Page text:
Moore: Dreamers and others who were brought into our country when they were young and don’t know any other country deserve compassionate, pragmatic solutions. Punishing children who had no control of their situation is never fair. Before any immigration reform can happen, however, we must secure the border. It is a fool’s errand to try to fix a problem without first addressing the source of the problem. Once we can secure the border, coming to a solution on reform will be less difficult. Streamlining legal immigration will benefit both the immigrants and the American economy, and those who go through the process legally will not be punished like those who do not. We need to enforce the laws we have, establish an understanding of our current state, and create a sensible approach to solving a problem that has evaded us for decades.

Many in the Park City area are worried about a changing climate based on human activity, saying the environmental, social and economic impacts could eventually be devastating. Do you believe human activity is leading to climate change? If so, why and please propose one environmental initiative you will pursue if elected to Congress. If not, why and please outline any rollbacks to environmental programs, policies or protections you would propose.

Parry: From the start of my campaign, climate change has been one of my priorities. My people have lived in CD1 for thousands of years. They understood the importance of taking care of the land, because she provided for them. Park City and Summit County stand as a beacon and leader in addressing Climate Change. Summit county is on track to hit their goal of 100% renewable energy 7 years early. By focusing on solar and wind energy projects and moving away from fossil fuels, we can protect our planet for generations to come. Our country needs to be a leader in this fight, not a country that denies the impact humans have on our climate. I support defending our public lands. Keeping these lands public and protecting them from corporate interests will aid in our fight against climate change.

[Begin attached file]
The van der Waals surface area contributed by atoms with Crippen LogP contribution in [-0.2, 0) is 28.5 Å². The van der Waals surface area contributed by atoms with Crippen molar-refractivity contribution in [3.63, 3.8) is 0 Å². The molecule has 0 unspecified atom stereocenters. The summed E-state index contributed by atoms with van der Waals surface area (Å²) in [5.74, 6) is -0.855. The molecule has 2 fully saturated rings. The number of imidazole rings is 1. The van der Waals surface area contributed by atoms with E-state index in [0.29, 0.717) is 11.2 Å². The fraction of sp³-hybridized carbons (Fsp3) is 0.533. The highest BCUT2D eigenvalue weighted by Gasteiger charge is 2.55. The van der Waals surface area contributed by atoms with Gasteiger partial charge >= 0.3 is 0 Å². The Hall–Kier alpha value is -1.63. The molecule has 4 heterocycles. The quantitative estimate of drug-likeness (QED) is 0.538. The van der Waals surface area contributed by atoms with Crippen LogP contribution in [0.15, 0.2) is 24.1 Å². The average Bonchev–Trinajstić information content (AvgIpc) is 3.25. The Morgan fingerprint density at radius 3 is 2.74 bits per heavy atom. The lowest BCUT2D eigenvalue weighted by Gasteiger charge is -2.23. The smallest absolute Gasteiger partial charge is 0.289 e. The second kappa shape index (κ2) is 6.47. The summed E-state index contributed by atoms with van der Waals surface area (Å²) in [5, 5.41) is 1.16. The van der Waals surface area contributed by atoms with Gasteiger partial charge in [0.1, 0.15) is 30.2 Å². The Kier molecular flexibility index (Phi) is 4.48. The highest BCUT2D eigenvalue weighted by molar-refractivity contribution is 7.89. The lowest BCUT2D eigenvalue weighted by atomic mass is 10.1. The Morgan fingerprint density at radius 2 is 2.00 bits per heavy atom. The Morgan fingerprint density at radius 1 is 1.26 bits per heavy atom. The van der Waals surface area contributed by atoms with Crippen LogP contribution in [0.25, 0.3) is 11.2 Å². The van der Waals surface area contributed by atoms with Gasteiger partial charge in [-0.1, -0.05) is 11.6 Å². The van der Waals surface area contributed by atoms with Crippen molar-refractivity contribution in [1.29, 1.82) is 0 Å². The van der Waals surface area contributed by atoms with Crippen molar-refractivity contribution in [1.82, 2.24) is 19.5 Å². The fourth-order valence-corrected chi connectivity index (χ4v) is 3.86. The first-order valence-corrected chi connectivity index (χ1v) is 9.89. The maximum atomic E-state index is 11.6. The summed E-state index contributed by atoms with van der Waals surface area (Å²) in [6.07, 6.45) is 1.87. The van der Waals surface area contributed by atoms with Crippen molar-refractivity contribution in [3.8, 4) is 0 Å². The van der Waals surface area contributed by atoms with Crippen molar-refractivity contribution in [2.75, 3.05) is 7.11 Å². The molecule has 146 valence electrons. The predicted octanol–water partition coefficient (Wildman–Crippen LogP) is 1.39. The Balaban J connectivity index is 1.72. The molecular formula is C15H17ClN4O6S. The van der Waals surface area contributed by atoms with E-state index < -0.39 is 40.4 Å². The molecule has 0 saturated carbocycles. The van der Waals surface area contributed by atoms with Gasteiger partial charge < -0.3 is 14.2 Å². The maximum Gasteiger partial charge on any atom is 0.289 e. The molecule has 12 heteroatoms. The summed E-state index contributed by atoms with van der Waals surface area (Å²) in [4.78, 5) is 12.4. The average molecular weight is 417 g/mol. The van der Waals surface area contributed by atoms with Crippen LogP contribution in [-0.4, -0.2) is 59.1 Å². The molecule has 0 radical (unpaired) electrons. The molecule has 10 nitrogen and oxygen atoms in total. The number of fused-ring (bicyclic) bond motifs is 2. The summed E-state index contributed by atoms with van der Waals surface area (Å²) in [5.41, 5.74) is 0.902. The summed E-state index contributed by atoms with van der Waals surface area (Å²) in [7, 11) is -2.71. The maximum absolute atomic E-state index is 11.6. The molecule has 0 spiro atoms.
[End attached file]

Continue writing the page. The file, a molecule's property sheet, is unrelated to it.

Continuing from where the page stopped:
Moore: Yes I believe in human-caused climate change, but that does not mean that the federal government should step in and dictate environmental policy. A federal takeover of the economy in the name of environmental progress will create much more problems than it will solve. The federal government’s role in climate change should be to incentivize clean energy via tax rebates and grants. As new energy solutions arise that are more cost efficient, market forces will fix these problems on their own. If we want to be serious about cutting our carbon footprint, we should continue to promote natural gas electric production while we move off coal, while investing in clean renewables and nuclear energy. As the Department of Energy has noted multiple times, any long term plan for carbon-free energy is not reliable without nuclear energy.

Please differentiate yourself from your opponent.

Parry: Congressional District 1 is the most beautiful district in the United States. The people here are important to me. I have lived and worked my entire life in this district and this land has been my people’s land for generations. If CD1 is good enough for you and your families, then it should be good enough for your representative in Congress. I believe that my experience building bridges as a Native American Tribal leader will be invaluable in a Washington DC that is broken and that is failing to work for the people of our country. I will fight to represent all people of Utah’s 1st congressional district and not represent political parties or corporate interests. Congress has never heard a voice like mine. You can learn more about my campaign at

Moore: I have a unique resume, with both foreign service and business experience. My experience in the foreign service has given me first-hand knowledge of national security threats as well as the nature of government waste, and my experience as a management consultant has taught me the importance of data-driven solutions, which I believe are not properly applied to legislation in Congress. I will bring a unique approach to Congress that I believe is vital for our country going forward. Principled in my conservative values, yet pragmatic and open to data-driven solutions and committed to rising above partisan rhetoric.